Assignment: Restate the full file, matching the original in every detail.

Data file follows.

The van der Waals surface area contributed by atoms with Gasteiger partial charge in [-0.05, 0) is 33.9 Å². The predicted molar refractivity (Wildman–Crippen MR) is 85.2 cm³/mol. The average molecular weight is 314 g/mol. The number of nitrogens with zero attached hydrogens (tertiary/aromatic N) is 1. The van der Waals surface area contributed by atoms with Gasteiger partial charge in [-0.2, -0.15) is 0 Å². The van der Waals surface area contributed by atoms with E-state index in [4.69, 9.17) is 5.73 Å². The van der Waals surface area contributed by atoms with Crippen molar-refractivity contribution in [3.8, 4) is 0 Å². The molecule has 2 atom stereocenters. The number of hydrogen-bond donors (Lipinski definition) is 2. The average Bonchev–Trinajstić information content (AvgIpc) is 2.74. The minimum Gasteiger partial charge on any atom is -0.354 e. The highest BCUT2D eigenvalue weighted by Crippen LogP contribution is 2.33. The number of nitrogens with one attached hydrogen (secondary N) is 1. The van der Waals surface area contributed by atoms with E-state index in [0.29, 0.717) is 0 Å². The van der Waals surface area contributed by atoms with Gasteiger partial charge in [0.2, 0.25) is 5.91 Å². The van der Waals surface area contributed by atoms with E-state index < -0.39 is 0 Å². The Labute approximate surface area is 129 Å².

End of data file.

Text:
The van der Waals surface area contributed by atoms with Gasteiger partial charge in [-0.05, 0) is 33.9 Å². The predicted molar refractivity (Wildman–Crippen MR) is 85.2 cm³/mol. The average molecular weight is 314 g/mol. The number of nitrogens with zero attached hydrogens (tertiary/aromatic N) is 1. The van der Waals surface area contributed by atoms with Gasteiger partial charge in [-0.2, -0.15) is 0 Å². The van der Waals surface area contributed by atoms with E-state index in [4.69, 9.17) is 5.73 Å². The van der Waals surface area contributed by atoms with Crippen molar-refractivity contribution in [3.8, 4) is 0 Å². The molecule has 2 atom stereocenters. The number of hydrogen-bond donors (Lipinski definition) is 2. The average Bonchev–Trinajstić information content (AvgIpc) is 2.74. The minimum Gasteiger partial charge on any atom is -0.354 e. The highest BCUT2D eigenvalue weighted by Crippen LogP contribution is 2.33. The number of nitrogens with one attached hydrogen (secondary N) is 1. The van der Waals surface area contributed by atoms with E-state index in [0.29, 0.717) is 0 Å². The van der Waals surface area contributed by atoms with Gasteiger partial charge in [0.2, 0.25) is 5.91 Å². The van der Waals surface area contributed by atoms with E-state index < -0.39 is 0 Å². The Labute approximate surface area is 129 Å².